Joly appeared before the Senate foreign affairs committee Thursday afternoon to answer questions about the federal government’s response to Russia’s attacks on Ukraine, which began on Feb. 24.
Since then, Russian officials have issued varying degrees of nuclear threats and Joly was asked by the committee how seriously Canadians should be taking those threats of a potential nuclear conflict.
“I think that we have to be ready for all scenarios, and I think at the same time that it won’t be the last time Russia makes threats in light of the fact that Ukrainian forces are resisting way more than they thought,” Joly responded.
“Clearly, their invasion is a failure and will continue to be a failure, and we won’t stop our efforts until Ukraine wins. When I mean Ukraine wins, what I mean is Russian forces leave Ukraine,” she added.
“That is why we need to make sure we work with allies on this and we prepare for different types of scenarios.”
Russia has retreated over recent weeks following what officials are increasingly billing as a failure to seize and control key areas of Ukraine including the capital city of Kyiv.
But the retreat is seeing a shift in focus on the eastern region of Donbas, and a regrouping of Russian forces ahead of what is expected to be a major military push in the coming days and weeks.
That anticipated advance comes as May 9 approaches — a major date celebrated as ‘Victory Day’ in Russia to commemorate the former Soviet role in defeating the Nazis during the Second World War.
Joly pointed to the date during the committee as a factor in the rapid scale-up in military weaponry being sent or pledged to Ukraine by NATO allies, including Howitzer missiles and armoured vehicles from Canada over the past week.
Russian Foreign Minister Sergei Lavrov this week escalated his rhetoric against Western countries supporting Ukraine, suggesting the military support equates to a “proxy war.”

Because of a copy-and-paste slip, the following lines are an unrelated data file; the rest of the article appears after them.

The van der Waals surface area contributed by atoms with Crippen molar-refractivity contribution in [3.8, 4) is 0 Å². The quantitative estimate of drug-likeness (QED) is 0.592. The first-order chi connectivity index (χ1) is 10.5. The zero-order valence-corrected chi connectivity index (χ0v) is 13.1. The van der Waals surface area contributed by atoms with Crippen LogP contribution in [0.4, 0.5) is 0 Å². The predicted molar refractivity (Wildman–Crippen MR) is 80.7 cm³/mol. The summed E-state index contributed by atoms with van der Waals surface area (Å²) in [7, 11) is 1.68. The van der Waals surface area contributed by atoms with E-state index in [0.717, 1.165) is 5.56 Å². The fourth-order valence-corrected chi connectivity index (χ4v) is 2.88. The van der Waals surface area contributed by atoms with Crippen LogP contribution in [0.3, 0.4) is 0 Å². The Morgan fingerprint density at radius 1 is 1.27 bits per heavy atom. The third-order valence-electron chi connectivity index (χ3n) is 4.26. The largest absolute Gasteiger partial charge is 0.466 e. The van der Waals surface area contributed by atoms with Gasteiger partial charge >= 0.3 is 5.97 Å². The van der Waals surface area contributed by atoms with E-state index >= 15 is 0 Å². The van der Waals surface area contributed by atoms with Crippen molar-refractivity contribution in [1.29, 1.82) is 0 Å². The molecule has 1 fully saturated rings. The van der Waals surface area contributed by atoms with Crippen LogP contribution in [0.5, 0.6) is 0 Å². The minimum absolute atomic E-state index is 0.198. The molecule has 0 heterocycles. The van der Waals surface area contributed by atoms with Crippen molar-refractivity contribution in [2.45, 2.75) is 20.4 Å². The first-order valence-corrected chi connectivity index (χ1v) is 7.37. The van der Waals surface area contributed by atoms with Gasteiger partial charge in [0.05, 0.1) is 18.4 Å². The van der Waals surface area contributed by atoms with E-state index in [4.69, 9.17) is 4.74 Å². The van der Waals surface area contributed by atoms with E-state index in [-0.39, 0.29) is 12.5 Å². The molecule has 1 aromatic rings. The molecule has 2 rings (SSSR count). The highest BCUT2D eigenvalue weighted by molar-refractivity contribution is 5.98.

“The danger is serious, real. And we must not underestimate it,” Reuters cited Lavrov as saying in a transcript of his comments issued by Russia. “NATO, in essence, is engaged in a war with Russia through a proxy and is arming that proxy. War means war.”
Reuters reported that Lavrov had been asked on state TV about the prospect of a Third World War and whether the current situation was comparable to the 1962 Cuban Missile Crisis that nearly caused nuclear war.
Pentagon spokesman John Kirby decried what he called Lavrov’s “escalatory rhetoric.”
“It’s obviously unhelpful, not constructive, and certainly is not indicative of what a responsible (world power) ought to be doing in the public sphere,” Kirby said. “A nuclear war cannot be won and it shouldn’t be fought. There’s no reason for the current conflict in Ukraine to get to that level at all.”
Ukrainian President Volodymyr Zelenskyy warned earlier this month in an interview with CNN that the world should prepare for Russia to use nuclear weapons.
That report also cited CIA Director Bill Burns as saying: “Given the potential desperation of President Putin and the Russian leadership, given the setbacks that they’ve faced so far militarily, none of us can take lightly the threat posed by a potential resort to tactical nuclear weapons or low yield nuclear weapons.”
– with files from Reuters